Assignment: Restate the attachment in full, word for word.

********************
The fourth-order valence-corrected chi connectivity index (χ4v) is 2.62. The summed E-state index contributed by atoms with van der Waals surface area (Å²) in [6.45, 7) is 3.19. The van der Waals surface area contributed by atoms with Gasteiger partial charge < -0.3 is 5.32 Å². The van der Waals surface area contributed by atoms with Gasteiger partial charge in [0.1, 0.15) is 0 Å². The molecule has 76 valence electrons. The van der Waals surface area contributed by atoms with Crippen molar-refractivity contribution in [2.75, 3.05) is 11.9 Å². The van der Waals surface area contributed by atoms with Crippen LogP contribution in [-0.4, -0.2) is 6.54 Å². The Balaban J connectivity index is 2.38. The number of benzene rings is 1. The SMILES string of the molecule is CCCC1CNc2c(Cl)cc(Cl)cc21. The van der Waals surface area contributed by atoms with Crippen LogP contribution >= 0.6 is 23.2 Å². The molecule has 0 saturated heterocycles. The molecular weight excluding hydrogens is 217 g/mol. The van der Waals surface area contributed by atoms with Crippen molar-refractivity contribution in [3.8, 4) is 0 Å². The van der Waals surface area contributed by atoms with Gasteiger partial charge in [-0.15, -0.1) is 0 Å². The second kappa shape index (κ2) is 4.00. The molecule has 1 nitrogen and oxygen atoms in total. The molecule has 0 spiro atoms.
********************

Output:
The fourth-order valence-corrected chi connectivity index (χ4v) is 2.62. The summed E-state index contributed by atoms with van der Waals surface area (Å²) in [6.45, 7) is 3.19. The van der Waals surface area contributed by atoms with Gasteiger partial charge < -0.3 is 5.32 Å². The van der Waals surface area contributed by atoms with Gasteiger partial charge in [0.1, 0.15) is 0 Å². The molecule has 76 valence electrons. The van der Waals surface area contributed by atoms with Crippen molar-refractivity contribution in [2.75, 3.05) is 11.9 Å². The van der Waals surface area contributed by atoms with Crippen LogP contribution in [-0.4, -0.2) is 6.54 Å². The Balaban J connectivity index is 2.38. The number of benzene rings is 1. The SMILES string of the molecule is CCCC1CNc2c(Cl)cc(Cl)cc21. The van der Waals surface area contributed by atoms with Crippen LogP contribution >= 0.6 is 23.2 Å². The molecule has 0 saturated heterocycles. The molecular weight excluding hydrogens is 217 g/mol. The van der Waals surface area contributed by atoms with Crippen molar-refractivity contribution in [3.8, 4) is 0 Å². The van der Waals surface area contributed by atoms with Gasteiger partial charge in [-0.15, -0.1) is 0 Å². The second kappa shape index (κ2) is 4.00. The molecule has 1 nitrogen and oxygen atoms in total. The molecule has 0 spiro atoms.